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4.5 out of 5 stars
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4.5 out of 5 stars


TOP 100 REVIEWERon 9 May 2013
This is a very readable and relatively short book (124 pages for the main text) but also a piece of carefully researched scholarship, with some 85 pages of notes and another 15 pages of references. As such, it is accessible to a wide audience. It has an interesting story to tell. It could also be a good companion for those who have already invested in Boris Rankov's "The Praetorian Guard", in Osprey's Elite series if only because the latter has some nice plates and relatively good content but not enough space to cover the three and a half centuries of history of the Guard.

The book has three particularly interesting features. One is to show in the introduction to what extent common perceptions of the Praetorians have often verged on caricatures, with the Guards been seen as evil and/or corrupt. A second feature is to show how the Guard evolved from its Republican origins as the Praetorian cohort and bodyguard of successful Roman warlords into the Guard of the only warlord to emerge victorious from the Civil Wars (Octavius Augustus). The third feature presents and discusses how the roles assigned to the Guard increased over time and went well beyond that of bodyguards to include that of secret police, executioners, fire-fighters and fighting troops accompanying the Emperor on campaigns and effectively fighting in the field.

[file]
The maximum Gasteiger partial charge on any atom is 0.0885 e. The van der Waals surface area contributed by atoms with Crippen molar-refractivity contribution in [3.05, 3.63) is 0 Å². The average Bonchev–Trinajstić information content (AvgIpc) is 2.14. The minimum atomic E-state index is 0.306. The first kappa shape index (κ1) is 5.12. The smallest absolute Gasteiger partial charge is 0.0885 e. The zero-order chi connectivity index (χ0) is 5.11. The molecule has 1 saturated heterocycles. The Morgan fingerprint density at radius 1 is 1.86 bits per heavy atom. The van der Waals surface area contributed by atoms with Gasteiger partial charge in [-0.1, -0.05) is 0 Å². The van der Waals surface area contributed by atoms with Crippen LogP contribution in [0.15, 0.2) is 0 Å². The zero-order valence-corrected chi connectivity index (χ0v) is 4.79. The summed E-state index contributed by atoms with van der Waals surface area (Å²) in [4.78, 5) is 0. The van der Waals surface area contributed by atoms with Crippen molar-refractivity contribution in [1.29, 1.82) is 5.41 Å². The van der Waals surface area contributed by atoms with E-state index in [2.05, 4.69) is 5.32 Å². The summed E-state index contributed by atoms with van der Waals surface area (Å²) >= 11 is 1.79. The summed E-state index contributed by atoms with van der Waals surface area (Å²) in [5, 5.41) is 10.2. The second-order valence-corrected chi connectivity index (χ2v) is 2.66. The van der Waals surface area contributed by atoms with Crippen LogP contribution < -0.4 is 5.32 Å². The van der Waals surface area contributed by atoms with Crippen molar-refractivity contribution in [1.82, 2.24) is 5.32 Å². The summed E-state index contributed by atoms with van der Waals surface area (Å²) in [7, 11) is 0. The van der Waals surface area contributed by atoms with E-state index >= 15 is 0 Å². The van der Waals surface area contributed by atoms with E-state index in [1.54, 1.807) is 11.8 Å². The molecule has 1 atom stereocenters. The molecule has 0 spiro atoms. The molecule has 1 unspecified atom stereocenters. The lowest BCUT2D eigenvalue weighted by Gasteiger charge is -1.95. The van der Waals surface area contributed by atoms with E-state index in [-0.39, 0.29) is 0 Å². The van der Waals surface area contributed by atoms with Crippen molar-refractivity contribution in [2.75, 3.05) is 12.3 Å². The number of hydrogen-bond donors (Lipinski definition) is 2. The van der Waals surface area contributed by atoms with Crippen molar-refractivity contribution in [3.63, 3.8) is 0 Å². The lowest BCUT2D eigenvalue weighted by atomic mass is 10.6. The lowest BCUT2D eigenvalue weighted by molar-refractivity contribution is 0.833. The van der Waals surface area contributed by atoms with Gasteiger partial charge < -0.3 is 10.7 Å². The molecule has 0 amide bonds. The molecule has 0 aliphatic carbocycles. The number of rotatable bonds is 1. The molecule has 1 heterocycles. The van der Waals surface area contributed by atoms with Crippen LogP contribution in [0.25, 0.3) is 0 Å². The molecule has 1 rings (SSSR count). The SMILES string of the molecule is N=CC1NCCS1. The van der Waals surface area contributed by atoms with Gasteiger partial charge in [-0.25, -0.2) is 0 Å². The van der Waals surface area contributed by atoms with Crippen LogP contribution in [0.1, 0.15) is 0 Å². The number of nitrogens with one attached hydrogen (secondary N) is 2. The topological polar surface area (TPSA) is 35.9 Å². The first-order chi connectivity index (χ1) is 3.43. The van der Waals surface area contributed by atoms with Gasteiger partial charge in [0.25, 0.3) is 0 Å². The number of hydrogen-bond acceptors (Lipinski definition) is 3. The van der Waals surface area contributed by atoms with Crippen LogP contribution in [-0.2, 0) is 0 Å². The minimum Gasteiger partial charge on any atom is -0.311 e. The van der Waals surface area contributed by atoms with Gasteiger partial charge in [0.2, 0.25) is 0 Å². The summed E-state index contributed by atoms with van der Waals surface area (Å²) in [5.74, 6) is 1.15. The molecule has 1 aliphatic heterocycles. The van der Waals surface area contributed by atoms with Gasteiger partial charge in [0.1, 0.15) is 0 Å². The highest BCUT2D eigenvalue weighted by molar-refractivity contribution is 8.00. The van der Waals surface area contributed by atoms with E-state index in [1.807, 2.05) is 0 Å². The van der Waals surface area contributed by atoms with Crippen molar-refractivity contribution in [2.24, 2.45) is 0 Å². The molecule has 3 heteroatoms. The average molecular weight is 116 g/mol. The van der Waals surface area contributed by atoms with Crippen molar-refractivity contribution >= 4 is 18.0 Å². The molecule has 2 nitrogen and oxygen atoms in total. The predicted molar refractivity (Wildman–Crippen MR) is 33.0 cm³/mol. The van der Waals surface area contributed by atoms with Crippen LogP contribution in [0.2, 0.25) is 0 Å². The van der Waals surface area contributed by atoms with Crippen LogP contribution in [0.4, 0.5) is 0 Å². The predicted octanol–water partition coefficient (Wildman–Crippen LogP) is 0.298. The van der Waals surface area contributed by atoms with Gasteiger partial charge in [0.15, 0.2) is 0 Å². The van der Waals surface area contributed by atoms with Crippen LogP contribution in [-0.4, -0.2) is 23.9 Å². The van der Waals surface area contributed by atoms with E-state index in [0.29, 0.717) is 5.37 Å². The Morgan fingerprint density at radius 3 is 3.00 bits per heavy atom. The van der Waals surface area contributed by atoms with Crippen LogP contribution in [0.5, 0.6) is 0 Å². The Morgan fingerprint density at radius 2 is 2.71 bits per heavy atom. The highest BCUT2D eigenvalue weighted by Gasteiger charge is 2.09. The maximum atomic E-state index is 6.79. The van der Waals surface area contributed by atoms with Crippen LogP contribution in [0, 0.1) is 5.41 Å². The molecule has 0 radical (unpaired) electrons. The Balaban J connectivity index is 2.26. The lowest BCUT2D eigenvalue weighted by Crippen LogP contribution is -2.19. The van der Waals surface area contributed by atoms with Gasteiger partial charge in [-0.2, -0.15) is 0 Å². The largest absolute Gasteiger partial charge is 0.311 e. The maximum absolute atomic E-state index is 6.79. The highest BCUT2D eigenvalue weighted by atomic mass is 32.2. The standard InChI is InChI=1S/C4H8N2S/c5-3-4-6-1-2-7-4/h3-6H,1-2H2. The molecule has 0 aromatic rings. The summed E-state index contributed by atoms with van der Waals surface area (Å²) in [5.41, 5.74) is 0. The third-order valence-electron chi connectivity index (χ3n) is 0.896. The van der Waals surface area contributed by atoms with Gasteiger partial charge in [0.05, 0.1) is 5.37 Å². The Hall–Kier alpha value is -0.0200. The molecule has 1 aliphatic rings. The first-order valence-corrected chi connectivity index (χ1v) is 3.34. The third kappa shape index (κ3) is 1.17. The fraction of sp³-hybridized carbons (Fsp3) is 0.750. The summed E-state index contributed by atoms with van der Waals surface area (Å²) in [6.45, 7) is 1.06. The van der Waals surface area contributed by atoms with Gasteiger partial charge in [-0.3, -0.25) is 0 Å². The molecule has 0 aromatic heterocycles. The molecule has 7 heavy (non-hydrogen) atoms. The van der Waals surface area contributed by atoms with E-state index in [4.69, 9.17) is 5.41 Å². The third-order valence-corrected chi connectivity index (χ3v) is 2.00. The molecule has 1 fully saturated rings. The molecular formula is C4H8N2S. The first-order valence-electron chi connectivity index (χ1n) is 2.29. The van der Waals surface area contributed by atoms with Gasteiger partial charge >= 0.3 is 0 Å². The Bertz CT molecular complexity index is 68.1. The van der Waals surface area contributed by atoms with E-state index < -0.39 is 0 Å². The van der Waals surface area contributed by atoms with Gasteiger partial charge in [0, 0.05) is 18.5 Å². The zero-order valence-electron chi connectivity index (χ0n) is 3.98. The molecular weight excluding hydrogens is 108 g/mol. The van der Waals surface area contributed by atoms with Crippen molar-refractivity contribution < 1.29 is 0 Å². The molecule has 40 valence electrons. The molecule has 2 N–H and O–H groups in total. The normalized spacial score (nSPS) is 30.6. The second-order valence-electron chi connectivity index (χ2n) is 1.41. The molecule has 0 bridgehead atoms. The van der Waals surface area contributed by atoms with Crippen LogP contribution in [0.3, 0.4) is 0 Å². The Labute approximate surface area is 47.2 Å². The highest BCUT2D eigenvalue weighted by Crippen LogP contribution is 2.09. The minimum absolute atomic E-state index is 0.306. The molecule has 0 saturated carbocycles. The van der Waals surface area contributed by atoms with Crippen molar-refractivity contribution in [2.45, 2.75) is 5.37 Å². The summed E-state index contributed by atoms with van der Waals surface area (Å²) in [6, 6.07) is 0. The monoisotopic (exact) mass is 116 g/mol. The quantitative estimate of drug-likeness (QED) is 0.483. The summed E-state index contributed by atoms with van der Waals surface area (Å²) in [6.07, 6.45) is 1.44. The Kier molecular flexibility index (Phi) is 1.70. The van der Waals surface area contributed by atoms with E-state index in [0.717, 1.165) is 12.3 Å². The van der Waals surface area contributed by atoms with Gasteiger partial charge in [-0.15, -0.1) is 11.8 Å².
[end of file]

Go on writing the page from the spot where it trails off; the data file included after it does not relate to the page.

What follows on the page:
One of the most interesting points made by Sandra Bingham is to show that all of these functions were derived from the Guard's main feature: its closeness to the reigning Emperor and that this closeness and the loyalty and the trust that it implied could lead to assigning them the most delicate missions, including in some cases the removal of other members of the Imperial family. Another interesting point is to show that while some Praetorians might have turned against their respective Emperors, plots involved Praetorians senior officers (tribunes and prefects, mostly) - that is those involved in imperial politics and closest to imperial power - and perhaps a few centurions. The rank and file, according to the author at least, seem to have been less inclined to betray and play "kingmaker", if only because they stood to lose their very privileged status in doing so.